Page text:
Director Robin Hauser Reynolds will be part of a panel discussion Aug. 6. at Sundance.
The film CODE: Debugging the Gender Gap premieres in Wisconsin Aug. 6 at Sundance Cinemas. The Greater Madison Chamber of Commerce is hosting director Robin Hauser Reynolds for the exclusive 4:30 p.m. screening, followed by a reception and panel discussion on women in tech (cost: $25, register for the event here). This is the second feature-length documentary for Reynolds, who lives in California. The first was the award-winning Running for Jim.
Isthmus spoke with Reynolds about the dearth of female computer programmers, what can be done about it and why gender balance matters — all topics that are explored in her documentary.
When I worked at HotWired in 1995, the gender split was almost fifty-fifty. Have we gone backwards?
We have. The number of women in software in the mid-1980s was almost 40%, and now it’s 18%. This is troubling and puzzling, and we don’t know why. One strong hypothesis is that the notion of who a programmer is has really changed. The stereotypical programmer has evolved from a woman to a man in a computer lab in a white coat, then to geek genius, to the hacker in the ’80s, and now it’s going to the “brogrammer.” All are somewhat fictional, but all marginalize women. A young woman needs a role model — “you cannot be what you cannot see.”
What is up with the obnoxious rise of the brogrammer?
Now it’s so cool to be involved in tech. How is the fraternity boy going to get involved in this? It’s surprising to me — these start-ups in Silicon Valley have a sexist culture, but [these programmers] are young enough that you wouldn’t think their parents would be so bad. We do tend to hire people that are like us, so there’s a vicious cycle at work now. Startups don’t have the luxury of a diversity inclusion group, and they don’t understand that the company will benefit: Studies show adding a woman makes efficiency go up.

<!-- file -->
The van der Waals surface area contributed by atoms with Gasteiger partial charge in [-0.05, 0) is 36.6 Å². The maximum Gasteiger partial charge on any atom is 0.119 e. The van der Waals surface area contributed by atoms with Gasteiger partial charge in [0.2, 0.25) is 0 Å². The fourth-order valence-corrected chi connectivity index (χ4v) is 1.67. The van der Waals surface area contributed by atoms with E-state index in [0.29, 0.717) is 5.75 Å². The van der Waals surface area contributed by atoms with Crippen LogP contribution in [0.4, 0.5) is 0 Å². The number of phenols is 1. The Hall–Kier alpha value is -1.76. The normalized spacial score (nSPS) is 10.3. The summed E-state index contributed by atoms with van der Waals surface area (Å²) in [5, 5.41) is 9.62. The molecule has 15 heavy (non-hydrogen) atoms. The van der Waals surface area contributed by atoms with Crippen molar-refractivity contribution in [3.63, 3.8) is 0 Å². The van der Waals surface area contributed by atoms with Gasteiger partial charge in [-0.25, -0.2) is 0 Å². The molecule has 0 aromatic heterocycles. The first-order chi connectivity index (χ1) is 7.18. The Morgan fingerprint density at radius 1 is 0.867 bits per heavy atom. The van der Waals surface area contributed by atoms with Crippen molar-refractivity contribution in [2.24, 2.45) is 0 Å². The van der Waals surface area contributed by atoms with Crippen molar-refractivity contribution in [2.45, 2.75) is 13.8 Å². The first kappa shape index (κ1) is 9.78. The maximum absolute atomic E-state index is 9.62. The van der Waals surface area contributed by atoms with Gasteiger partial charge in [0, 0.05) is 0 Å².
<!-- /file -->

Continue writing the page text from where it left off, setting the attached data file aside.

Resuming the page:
Is sexism so much a part of American society that it’s inevitable in tech, or can that sector strike a new balance?
I would love it if we could. It’s a new industry, and that’s why it’s so shocking that there is so much sexism. It’s not as blatant as it was in the Mad Men era, but women describe the “death of a thousand cuts.” In meetings no one reacts to a woman, and then a guy says the same thing and everyone nods. Women describe feeling like “blood in the water.” The whole culture — the bar, the booze, the pool tables — it’s confusing as to where work is and play is and where the boundaries overlap. Is it appropriate to hit on a woman in this space?
What are some practical steps parents can take to open up the possibility of programming for their daughters?
They need to engage in gender-neutral toys. Look at their own biases — we all have them — and make sure that we are not giving longer scientific explanations to our sons than to our daughters. At 18 months, girls and boys like the same toys. We as a society tell them what’s not for them. Kids might not even yet know how to read, but they can play games and get familiar with logic this way, so it’s not scary. The most important thing we can give to kids is confidence. If they want to run the next Google, they can do it.
And that confidence carries over to the workplace?
It’s sad that I have to say it, but you have to speak up when you think it’s necessary. Find a mentor or a sponsor, and find a male ally. There’s a lot that men can do, too. A true male ally is willing to speak on behalf of women when there are no women in the room. Sexism is not just a women’s issue, because males are missing out on the advantages of having a woman on the team.